No album presents marriage as the tragic farce it often ends up being quite like Tallahassee. On the Mountain Goats’ breakthrough, a middle class couple drink themselves into and out of despair wondering if being together is ever worth it. This sounds like a depressing slog you already know the ending to, but John Darnielle’s potent lyricism and comically-indie voice douse the songs into a charming picturesque fable. The songs often tread the same ground to represent the dead-end nature of marriages that have unsolvable problems, but there’s variety in how they approach the main theme. “The House That Dripped Blood” deconstructs the house to its disappointing features with the cellar door as an “open throat” — the unavoidable problem that will resolve itself in the worst of ways. In “Game Shows of Our Lives” and “Idylls of the King,” there are fleeting moments of promise that turn into more opportunities for the couple to hurt and destroy each other (conveyed as alcoholism in the former and the symbol of “clay pigeons” in the latter.) “No Children” is the crowning achievement here as the lyrics descend completely into ironic destruction and hopelessness; the subtle black humor found elsewhere on the album turns into a full-on farce with “I hope we both die!” The album’s conclusion with “Alpha Rats Nest” is a celebration of their relationship’s end like it comes from a house band for a romantic comedy wedding; the credits roll and the couple are at each other’s throats bursting into flames likes vampires in sunlight. Don’t worry — they didn’t have children. — Andrew Cox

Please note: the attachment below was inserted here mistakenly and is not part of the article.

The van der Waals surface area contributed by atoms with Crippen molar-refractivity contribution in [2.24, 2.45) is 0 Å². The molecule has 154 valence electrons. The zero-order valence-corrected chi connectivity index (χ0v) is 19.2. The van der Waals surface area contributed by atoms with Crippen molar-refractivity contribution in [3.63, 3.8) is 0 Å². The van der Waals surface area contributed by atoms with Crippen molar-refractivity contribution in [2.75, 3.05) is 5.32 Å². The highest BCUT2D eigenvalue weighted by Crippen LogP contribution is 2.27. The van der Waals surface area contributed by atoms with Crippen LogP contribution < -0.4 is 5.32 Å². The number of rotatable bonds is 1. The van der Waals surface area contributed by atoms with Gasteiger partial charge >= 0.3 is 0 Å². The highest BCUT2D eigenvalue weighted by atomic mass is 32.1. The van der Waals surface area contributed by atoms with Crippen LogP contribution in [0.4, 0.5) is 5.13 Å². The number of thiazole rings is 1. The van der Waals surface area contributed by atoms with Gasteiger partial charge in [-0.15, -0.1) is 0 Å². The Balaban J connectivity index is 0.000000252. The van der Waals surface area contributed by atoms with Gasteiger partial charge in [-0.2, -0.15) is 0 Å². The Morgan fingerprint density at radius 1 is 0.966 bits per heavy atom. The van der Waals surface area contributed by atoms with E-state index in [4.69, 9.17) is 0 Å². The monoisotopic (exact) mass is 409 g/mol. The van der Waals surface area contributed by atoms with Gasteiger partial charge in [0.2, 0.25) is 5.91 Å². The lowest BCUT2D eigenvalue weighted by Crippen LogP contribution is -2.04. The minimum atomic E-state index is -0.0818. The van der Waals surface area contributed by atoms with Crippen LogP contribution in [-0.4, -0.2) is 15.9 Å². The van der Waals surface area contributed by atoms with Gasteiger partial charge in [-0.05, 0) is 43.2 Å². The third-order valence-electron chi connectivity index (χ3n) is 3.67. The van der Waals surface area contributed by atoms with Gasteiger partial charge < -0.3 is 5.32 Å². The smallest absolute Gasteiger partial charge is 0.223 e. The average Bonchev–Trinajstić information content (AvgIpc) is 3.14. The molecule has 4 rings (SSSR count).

Taking its name from Sufjan Steven’s mother and step-father, and written about the interpersonal relationships within his family upbringing, Carrie & Lowell plays out like a crushing tale of heartache, loss and the acceptance that comes in the afterwards.
In the years previous, Sufjan had already proven himself among the greats of his time, a radical pioneer of the pop song, the album, the live show. Here, however, he became something else; a voice and a writer as raw and, well, brave as they come.